- Assimilation versus integration
|▲ Yiombi Thona Photo courtesy Oh Joon-seok|
Professor Yiombi Thona joked that since he speaks Congo English (Conglish), Koreans who speak Konglish understand him perfectly.
Everyone in the small but diverse audience laughed and then put on wireless headsets for real-time translation during this UCLG 2nd Culture Summit event.
Born into the royal family, educated abroad, and a member of the Democratic Republic of the Congo’s (DRC) intelligence community for eight years, Yiombi was accused of an attempted coup d'état when he voiced concerns about a government deal with a rebel army.
He and several other members of the intelligence corps suddenly found themselves incarcerated. After six months of deprivation and torture they were released, but they knew they weren’t safe.
Later on, Yiombi found out that a couple of his peers secured passage to France where they received refugee status after three months. Another made it to England where his skills in intelligence were recognized, and both a job and citizenship were extended to him.
Yiombi had a very different experience. He spent a month in a safe house waiting for his window of escape. When it finally came, it was in the form of a fake passport to China.
Unfortunately, it was only a momentary respite. China’s ties with the DRC are strong so Yiombi spent a week in Beijing feverishly searching for asylum. He reached out to several other countries in Asia but he couldn’t secure a visa.
Finally, to his intense relief, his application was accepted to Korea. He was on the next available ferry.
It was 2002, and Yiombi didn’t even really know where he was going. He knew nothing about Korea - only bits and pieces from a few media reports about the North.
“Pyongyang is such a large city,” he thought to himself as he took a taxi from Incheon to a hotel near Seoul Station.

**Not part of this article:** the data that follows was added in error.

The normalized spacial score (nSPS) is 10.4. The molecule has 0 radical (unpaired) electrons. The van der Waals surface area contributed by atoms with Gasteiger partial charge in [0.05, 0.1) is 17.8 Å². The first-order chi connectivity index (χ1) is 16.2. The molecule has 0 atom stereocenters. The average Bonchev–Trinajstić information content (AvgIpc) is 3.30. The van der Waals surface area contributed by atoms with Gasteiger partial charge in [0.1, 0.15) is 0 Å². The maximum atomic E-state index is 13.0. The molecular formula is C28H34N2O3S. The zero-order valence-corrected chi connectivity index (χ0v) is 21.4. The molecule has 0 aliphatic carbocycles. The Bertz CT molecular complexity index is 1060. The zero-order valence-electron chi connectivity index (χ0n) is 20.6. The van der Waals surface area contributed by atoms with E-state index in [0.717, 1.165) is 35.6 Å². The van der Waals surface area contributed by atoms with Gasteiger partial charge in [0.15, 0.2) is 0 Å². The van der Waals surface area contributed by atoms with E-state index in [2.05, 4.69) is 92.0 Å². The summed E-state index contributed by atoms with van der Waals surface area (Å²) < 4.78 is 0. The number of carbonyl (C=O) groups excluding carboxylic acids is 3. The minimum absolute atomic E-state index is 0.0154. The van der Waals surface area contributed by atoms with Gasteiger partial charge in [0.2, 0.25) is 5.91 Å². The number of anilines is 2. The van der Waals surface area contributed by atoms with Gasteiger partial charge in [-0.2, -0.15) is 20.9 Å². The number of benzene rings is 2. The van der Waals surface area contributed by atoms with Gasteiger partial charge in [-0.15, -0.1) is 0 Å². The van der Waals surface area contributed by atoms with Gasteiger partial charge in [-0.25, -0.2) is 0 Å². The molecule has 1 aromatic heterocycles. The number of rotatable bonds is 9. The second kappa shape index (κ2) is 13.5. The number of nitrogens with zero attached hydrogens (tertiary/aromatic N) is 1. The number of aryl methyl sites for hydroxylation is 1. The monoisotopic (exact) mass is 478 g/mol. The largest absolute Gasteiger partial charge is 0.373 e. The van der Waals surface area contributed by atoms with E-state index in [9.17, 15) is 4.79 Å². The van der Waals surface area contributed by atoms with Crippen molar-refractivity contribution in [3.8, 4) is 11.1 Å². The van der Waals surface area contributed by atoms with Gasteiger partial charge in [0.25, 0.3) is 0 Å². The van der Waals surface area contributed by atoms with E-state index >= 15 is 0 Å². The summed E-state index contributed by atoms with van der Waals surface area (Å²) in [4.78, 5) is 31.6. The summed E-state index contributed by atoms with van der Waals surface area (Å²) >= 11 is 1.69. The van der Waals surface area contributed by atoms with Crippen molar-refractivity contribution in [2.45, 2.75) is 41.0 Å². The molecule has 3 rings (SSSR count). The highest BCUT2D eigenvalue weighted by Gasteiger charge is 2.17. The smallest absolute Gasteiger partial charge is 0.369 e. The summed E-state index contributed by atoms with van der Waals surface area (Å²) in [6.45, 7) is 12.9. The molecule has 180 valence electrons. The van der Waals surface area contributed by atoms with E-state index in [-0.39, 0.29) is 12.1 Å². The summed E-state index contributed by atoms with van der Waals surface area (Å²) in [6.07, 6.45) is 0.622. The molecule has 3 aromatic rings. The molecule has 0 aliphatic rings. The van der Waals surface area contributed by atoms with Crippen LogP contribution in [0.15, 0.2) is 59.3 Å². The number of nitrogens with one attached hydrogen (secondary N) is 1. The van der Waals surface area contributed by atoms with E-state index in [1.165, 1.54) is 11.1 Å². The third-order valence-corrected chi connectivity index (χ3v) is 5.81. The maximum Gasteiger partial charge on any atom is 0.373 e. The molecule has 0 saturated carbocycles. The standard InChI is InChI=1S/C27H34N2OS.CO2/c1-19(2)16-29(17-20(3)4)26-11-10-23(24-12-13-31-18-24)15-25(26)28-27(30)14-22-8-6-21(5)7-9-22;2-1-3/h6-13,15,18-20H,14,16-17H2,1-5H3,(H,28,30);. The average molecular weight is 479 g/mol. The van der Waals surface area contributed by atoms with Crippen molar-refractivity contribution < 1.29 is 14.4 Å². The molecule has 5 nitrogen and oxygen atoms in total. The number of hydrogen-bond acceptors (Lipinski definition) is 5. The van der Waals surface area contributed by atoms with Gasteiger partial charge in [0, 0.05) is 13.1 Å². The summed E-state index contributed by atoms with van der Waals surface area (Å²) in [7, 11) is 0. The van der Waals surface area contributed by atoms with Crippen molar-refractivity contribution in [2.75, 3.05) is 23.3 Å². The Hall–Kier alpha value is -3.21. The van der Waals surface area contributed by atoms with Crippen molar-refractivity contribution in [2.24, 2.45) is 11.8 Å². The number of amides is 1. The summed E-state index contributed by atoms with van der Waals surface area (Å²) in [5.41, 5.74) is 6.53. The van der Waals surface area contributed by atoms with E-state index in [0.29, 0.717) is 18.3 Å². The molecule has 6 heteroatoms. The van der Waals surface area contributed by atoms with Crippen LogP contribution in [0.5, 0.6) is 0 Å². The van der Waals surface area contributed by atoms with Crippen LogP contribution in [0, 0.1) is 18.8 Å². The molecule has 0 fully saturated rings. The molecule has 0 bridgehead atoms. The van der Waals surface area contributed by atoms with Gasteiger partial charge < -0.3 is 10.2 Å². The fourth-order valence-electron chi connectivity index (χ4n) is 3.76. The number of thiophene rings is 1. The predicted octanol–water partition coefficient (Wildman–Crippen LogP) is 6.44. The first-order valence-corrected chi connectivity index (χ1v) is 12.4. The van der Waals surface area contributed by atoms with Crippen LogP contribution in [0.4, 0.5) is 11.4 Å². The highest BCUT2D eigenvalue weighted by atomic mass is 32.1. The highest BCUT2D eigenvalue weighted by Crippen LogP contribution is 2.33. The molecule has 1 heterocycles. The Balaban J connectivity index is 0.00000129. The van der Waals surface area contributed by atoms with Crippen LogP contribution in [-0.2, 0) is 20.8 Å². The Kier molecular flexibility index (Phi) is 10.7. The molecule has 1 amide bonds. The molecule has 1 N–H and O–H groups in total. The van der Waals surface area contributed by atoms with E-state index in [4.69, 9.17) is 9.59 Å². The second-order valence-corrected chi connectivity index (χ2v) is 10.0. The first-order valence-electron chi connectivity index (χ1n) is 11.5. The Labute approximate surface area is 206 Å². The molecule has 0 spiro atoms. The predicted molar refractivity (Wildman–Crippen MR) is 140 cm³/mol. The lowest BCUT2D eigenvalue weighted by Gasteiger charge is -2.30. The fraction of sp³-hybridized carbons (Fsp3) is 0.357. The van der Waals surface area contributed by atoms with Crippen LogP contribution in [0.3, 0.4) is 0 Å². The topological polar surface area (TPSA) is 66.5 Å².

Yiombi’s arrival in Korea would usually represent this story’s denouement - where the narrative of his harrowing escape from the Congo reaches a satisfactory resolution.
Unfortunately, it was just the beginning of a grim and challenging six year period where he was forced to continue fighting for his life, this time caught in the gears of Korea’s bureaucratic machinery.
You see, even though Korea signed the U.N. Refugee Convention in 1992, the Korean governmental apparatus - like far too many national administrations - isn’t really set up to process refugees.
The Republic of Korea began receiving applications in 1994, and it wasn’t until 7 years later that it recognized its first refugee, in 2001.
According to the Korea Times, “from 1994 until March 2016, Korea has only recognized 588 refugees, while receiving 16,979 applications during the same period.”
Far more humanitarian visas have been granted, however, these meager allowances provide next to nothing for successful applicants - even when they aren’t detained at the airport first.
According to a CNN report, as of 2016 over 100 refugees had been kept in a "repatriation waiting room" meant for no more than 50. Some, including Syrian refugees, waited in these cramped conditions for as long as six months.
Incidentally, that same report went on to explain that as of September 2015 there were 848 Syrian asylum seekers in South Korea, of which only 3 had been given refugee status; 668 were in the country on humanitarian visas.
Humanitarian visas in Korea are predicated on the assumption that applicants will leave as soon as they are able. However, given the fact that these visas don’t allow applicants to legally work, it’s a dire Catch-22 for people who are already in desperate circumstances.
People like Yiombi Thona.
Imagine arriving in a foreign country. You don’t know the culture or the language. You’ve lost everything and you’re on the run - you have almost no money, no friends, no contacts. You get a temporary visa and then you are expected to somehow to survive with no job, nowhere to stay, and no official support.
The terror inspired by such bureaucratic indifference is almost beyond comprehension, especially since, as Yiombi correctly pointed out, the first few Korean presidents were themselves refugees of the Korean War.
Despite his easy and entertaining stage presence, the details of his struggle left the audience quietly contemplating such immense hardship. It was a challenging presentation that the event’s three guest panelists expanded upon.
|▲ Prem Turimani with the microphone Photo courtesy The Jeju Weekly|
Professor Chu Chin-oh from Sangmyung University spoke at length about the Japanese origins of Korea’s racial nationalism.
Ideas about racial purity and national identity that once helped Korea rally against Japanese occupation are now hindering modern efforts to foster increased diversity - from issues of asylum seekers to integrating the ever-growing population of immigrants and expatriates living in the country.